Tuesday’s election of Benjamin Netanyahu to a fifth term as Israeli prime minister will have a dramatic impact on Israel’s future that many Americans are unaware of.

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Trudy Rubin | The Philadelphia Inquirer

Before the vote, Netanyahu vowed to start extending Israeli sovereignty over the West Bank, home to 2.8 million Palestinians, if he won reelection.

With his victory, Israel now appears headed toward the effective creation of one state between the Jordan River and the Mediterranean — a state in which Palestinian Arabs will outnumber the Jewish population.

Either Israel then grants Palestinians the vote, creating a binational state, or it rules over a majority of mostly disenfranchised Arabs. Even Israeli leaders have referred to this prospect as a form of “apartheid.”

This is the road down which Netanyahu appears to be heading, confident of the support of President Trump,

For the past three decades, Israel hewed in principle to the idea of a peace process that would ultimately result in two states, one Palestinian, one Israeli, living side by side. The peace process has been frozen for years and the Israeli public soured on it after Palestinian terrorist attacks in the 2000s and the Hamas takeover of Gaza.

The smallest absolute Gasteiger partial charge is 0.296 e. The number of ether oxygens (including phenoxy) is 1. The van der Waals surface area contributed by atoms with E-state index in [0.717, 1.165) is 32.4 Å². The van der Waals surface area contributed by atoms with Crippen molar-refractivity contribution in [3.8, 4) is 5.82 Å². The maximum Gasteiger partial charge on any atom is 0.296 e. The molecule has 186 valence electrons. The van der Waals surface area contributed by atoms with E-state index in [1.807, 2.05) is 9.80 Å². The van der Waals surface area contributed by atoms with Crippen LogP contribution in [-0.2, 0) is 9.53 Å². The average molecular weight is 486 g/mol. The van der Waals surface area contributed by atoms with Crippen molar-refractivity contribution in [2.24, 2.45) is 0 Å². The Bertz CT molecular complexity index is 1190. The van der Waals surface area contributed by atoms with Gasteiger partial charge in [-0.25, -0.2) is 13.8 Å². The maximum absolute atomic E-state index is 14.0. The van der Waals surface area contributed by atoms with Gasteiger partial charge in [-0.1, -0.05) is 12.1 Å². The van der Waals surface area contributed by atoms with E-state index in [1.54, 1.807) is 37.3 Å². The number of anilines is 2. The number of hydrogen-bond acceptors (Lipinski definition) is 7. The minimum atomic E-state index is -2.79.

During the past several years, however, Israel under Netanyahu had practiced a kind of creeping annexation, legalizing one-time “illegal” settlements on private Palestinian land and extending Israeli sovereignty over aspects of settlers’ education and economy on the West Bank.

Moreover, Netanyahu never made a secret of his disdain for the two-state idea, endorsing only the idea of a “state minus” that would permit few sovereign rights and only apply to patches of the West Bank.

Yet, there were key reasons many top Israeli generals and security experts wanted to keep the possibility of two states alive for the future — for a time when the Mideast region might become more stable and new Palestinian leadership could emerge.

“There is a big difference between de facto and de jure annexation, which would mean a huge change in the way Israel would be treated in the international community,” says Gilead Sher, chief of staff to former Israeli Prime Minister Ehud Barak.